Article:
Outside this class, we have many others who, by conviction, personal commitment and decision, agree to climb the rungs of their religious faith both to serve God and to serve their fellowmen. They, in their hierarchies, take the mantle of leading and directing their religious beliefs far more sacrificially and seriously than their flock. They are the shepherds of their flocks to whom others entrust their spiritual convictions and frank their lives. They are revered and taken as arbiters with God. Religious leadership and leadership can be titular, it can be lifelong service, and it can be personal, family, clan, and lineage heritage and inheritance. In Offa, the average Imam is usually from Lemamu Island, as we have in the Bible the House of Levi. The selection and rise of emirs and sultans are both religious and political issues as they are subjects and objects of family, clan, heritage and inheritance. In Nigeria, the incessant mixing of religion and politics and the constant bad practices inherent in both have made a mess of the impression that religious leaders and politicians are truly serving God and their fellow man.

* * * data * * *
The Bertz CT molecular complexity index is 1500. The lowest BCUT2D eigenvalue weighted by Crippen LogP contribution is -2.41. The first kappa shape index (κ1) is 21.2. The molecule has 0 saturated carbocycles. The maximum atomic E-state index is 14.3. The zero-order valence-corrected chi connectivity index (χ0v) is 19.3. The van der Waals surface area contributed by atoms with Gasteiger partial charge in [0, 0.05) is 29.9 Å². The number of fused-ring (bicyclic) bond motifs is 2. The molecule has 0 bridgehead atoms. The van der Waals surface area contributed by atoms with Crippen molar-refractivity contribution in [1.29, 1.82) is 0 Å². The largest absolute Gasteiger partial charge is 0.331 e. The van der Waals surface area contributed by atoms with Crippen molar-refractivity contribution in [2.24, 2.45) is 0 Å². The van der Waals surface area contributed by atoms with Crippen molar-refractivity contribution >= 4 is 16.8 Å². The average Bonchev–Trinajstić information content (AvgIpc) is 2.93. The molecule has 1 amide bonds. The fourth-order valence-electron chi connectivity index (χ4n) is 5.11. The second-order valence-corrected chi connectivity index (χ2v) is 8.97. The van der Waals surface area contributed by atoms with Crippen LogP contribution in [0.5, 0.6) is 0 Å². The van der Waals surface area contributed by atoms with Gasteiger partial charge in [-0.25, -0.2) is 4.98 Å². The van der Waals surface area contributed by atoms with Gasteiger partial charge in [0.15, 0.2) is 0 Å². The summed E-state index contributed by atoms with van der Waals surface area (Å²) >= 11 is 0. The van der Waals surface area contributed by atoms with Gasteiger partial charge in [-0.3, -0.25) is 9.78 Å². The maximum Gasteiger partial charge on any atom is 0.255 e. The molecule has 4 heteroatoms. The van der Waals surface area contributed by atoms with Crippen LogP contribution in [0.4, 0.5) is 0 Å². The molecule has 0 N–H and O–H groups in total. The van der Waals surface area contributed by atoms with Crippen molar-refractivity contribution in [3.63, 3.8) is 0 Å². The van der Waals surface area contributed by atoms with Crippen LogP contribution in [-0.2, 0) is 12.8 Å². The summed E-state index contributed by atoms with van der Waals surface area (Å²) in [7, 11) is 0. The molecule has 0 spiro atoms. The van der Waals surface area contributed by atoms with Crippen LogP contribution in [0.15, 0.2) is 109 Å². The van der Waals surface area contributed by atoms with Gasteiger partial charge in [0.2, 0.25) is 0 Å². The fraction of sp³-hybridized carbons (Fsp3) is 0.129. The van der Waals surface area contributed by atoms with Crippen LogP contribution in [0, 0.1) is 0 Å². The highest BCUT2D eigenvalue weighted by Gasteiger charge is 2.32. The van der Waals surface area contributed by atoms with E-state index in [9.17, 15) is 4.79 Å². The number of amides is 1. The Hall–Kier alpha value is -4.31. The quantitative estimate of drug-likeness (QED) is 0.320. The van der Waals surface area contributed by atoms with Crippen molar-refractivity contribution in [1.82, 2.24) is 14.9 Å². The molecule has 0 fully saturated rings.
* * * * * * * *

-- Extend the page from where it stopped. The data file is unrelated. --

Selfishness and greed are now modern attributes of many of our religious leaders and their political counterparts, which reinforces Kenneth Idiodi’s observation when he said, “Religion has been politicized, politics has been religionized and religion and politics have been commercialized. ”. In this scenario, how do we aspire to a vibrant nation? How dedicated are divided devotees? I agree with the warning of a Muslim mystic: “In the pure and holy heart, the true mosque is built and not the one built of stones”. Our Lord Jesus Christ said, “My Father’s house of worship has become the den of thieves, who steal in the name of the Lord.” It is therefore our responsibility to seek our God within. And when we are in external congregation at a time of religious observances, let us yield to the submission of a Muslim mystic: “Now we will throw you into the fire of spiritual passion and you will refine yourself.” Let us be born again spiritually and not just embrace the outward proclamation of our religions when charged with the clarion call to “Serve Nigeria with all my might.” To defend its unity and defend its honor and glory. So help me God.